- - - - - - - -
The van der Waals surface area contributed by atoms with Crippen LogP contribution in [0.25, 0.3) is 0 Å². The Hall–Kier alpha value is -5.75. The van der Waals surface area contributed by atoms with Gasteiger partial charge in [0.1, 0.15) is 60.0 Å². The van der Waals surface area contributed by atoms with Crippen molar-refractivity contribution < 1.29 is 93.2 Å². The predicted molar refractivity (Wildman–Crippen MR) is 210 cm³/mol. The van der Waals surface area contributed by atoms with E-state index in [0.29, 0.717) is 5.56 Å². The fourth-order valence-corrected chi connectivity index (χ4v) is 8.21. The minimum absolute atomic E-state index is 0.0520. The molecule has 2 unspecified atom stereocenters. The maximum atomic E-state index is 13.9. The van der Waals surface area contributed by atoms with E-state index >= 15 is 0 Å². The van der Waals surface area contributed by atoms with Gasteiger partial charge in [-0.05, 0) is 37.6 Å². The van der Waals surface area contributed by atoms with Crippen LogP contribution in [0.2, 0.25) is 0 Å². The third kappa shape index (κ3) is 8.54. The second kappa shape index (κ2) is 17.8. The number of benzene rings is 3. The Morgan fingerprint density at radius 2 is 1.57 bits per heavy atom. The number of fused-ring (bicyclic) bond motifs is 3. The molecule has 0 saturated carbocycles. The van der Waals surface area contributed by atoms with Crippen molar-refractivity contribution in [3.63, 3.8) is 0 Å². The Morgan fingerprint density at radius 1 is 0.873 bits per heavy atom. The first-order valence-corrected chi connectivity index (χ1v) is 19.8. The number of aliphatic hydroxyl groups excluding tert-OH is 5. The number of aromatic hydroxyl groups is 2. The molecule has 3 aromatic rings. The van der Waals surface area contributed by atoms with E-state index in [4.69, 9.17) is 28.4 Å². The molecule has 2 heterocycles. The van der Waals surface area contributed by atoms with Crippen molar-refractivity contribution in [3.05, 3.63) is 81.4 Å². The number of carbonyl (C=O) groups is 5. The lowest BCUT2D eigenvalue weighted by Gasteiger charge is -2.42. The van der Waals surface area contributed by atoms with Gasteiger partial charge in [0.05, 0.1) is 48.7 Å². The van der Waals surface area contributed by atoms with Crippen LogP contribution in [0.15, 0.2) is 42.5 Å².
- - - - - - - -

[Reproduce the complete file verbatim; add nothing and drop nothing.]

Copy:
The van der Waals surface area contributed by atoms with Crippen LogP contribution in [0.25, 0.3) is 0 Å². The Hall–Kier alpha value is -5.75. The van der Waals surface area contributed by atoms with Gasteiger partial charge in [0.1, 0.15) is 60.0 Å². The van der Waals surface area contributed by atoms with Crippen molar-refractivity contribution < 1.29 is 93.2 Å². The predicted molar refractivity (Wildman–Crippen MR) is 210 cm³/mol. The van der Waals surface area contributed by atoms with E-state index in [0.29, 0.717) is 5.56 Å². The fourth-order valence-corrected chi connectivity index (χ4v) is 8.21. The minimum absolute atomic E-state index is 0.0520. The molecule has 2 unspecified atom stereocenters. The maximum atomic E-state index is 13.9. The van der Waals surface area contributed by atoms with E-state index >= 15 is 0 Å². The van der Waals surface area contributed by atoms with Gasteiger partial charge in [-0.05, 0) is 37.6 Å². The van der Waals surface area contributed by atoms with Crippen LogP contribution in [0.2, 0.25) is 0 Å². The third kappa shape index (κ3) is 8.54. The second kappa shape index (κ2) is 17.8. The number of benzene rings is 3. The Morgan fingerprint density at radius 2 is 1.57 bits per heavy atom. The number of fused-ring (bicyclic) bond motifs is 3. The molecule has 0 saturated carbocycles. The van der Waals surface area contributed by atoms with Crippen molar-refractivity contribution in [3.63, 3.8) is 0 Å². The Morgan fingerprint density at radius 1 is 0.873 bits per heavy atom. The first-order valence-corrected chi connectivity index (χ1v) is 19.8. The number of aliphatic hydroxyl groups excluding tert-OH is 5. The number of aromatic hydroxyl groups is 2. The molecule has 3 aromatic rings. The van der Waals surface area contributed by atoms with E-state index in [4.69, 9.17) is 28.4 Å². The molecule has 2 heterocycles. The van der Waals surface area contributed by atoms with Crippen molar-refractivity contribution in [3.05, 3.63) is 81.4 Å². The number of carbonyl (C=O) groups is 5. The lowest BCUT2D eigenvalue weighted by Gasteiger charge is -2.42. The van der Waals surface area contributed by atoms with Gasteiger partial charge in [0.05, 0.1) is 48.7 Å². The van der Waals surface area contributed by atoms with Crippen LogP contribution in [0.15, 0.2) is 42.5 Å².